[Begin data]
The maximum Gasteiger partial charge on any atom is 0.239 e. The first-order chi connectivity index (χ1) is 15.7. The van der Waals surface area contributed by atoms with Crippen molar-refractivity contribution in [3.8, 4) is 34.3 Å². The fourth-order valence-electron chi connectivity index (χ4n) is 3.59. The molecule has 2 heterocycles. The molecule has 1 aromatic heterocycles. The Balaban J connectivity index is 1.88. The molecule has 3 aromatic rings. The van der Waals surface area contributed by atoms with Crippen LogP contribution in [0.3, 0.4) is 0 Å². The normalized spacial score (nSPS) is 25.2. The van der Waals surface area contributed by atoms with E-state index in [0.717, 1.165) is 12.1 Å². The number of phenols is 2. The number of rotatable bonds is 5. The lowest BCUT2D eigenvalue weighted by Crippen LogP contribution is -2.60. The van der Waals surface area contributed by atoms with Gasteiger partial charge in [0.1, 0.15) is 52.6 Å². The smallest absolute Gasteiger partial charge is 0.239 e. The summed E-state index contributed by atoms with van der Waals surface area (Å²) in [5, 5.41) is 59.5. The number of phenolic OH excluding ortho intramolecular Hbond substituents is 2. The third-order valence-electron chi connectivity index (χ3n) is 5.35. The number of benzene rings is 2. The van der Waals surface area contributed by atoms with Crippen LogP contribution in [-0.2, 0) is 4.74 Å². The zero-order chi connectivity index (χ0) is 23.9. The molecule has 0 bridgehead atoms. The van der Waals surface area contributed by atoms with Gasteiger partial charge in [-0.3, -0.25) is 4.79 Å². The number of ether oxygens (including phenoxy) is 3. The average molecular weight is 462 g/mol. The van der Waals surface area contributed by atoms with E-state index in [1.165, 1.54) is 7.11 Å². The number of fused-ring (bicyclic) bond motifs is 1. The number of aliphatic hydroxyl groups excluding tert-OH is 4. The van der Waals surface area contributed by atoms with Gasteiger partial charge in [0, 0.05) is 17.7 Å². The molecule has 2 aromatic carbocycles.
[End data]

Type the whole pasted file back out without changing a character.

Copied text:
The maximum Gasteiger partial charge on any atom is 0.239 e. The first-order chi connectivity index (χ1) is 15.7. The van der Waals surface area contributed by atoms with Crippen molar-refractivity contribution in [3.8, 4) is 34.3 Å². The fourth-order valence-electron chi connectivity index (χ4n) is 3.59. The molecule has 2 heterocycles. The molecule has 1 aromatic heterocycles. The Balaban J connectivity index is 1.88. The molecule has 3 aromatic rings. The van der Waals surface area contributed by atoms with Crippen LogP contribution in [0.3, 0.4) is 0 Å². The normalized spacial score (nSPS) is 25.2. The van der Waals surface area contributed by atoms with E-state index in [0.717, 1.165) is 12.1 Å². The number of phenols is 2. The number of rotatable bonds is 5. The lowest BCUT2D eigenvalue weighted by Crippen LogP contribution is -2.60. The van der Waals surface area contributed by atoms with Gasteiger partial charge in [0.1, 0.15) is 52.6 Å². The smallest absolute Gasteiger partial charge is 0.239 e. The summed E-state index contributed by atoms with van der Waals surface area (Å²) in [5, 5.41) is 59.5. The number of phenolic OH excluding ortho intramolecular Hbond substituents is 2. The third-order valence-electron chi connectivity index (χ3n) is 5.35. The number of benzene rings is 2. The van der Waals surface area contributed by atoms with Crippen LogP contribution in [-0.2, 0) is 4.74 Å². The zero-order chi connectivity index (χ0) is 23.9. The molecule has 0 bridgehead atoms. The van der Waals surface area contributed by atoms with Gasteiger partial charge in [-0.3, -0.25) is 4.79 Å². The number of ether oxygens (including phenoxy) is 3. The average molecular weight is 462 g/mol. The van der Waals surface area contributed by atoms with E-state index in [1.165, 1.54) is 7.11 Å². The number of fused-ring (bicyclic) bond motifs is 1. The number of aliphatic hydroxyl groups excluding tert-OH is 4. The van der Waals surface area contributed by atoms with Gasteiger partial charge in [0, 0.05) is 17.7 Å². The molecule has 2 aromatic carbocycles.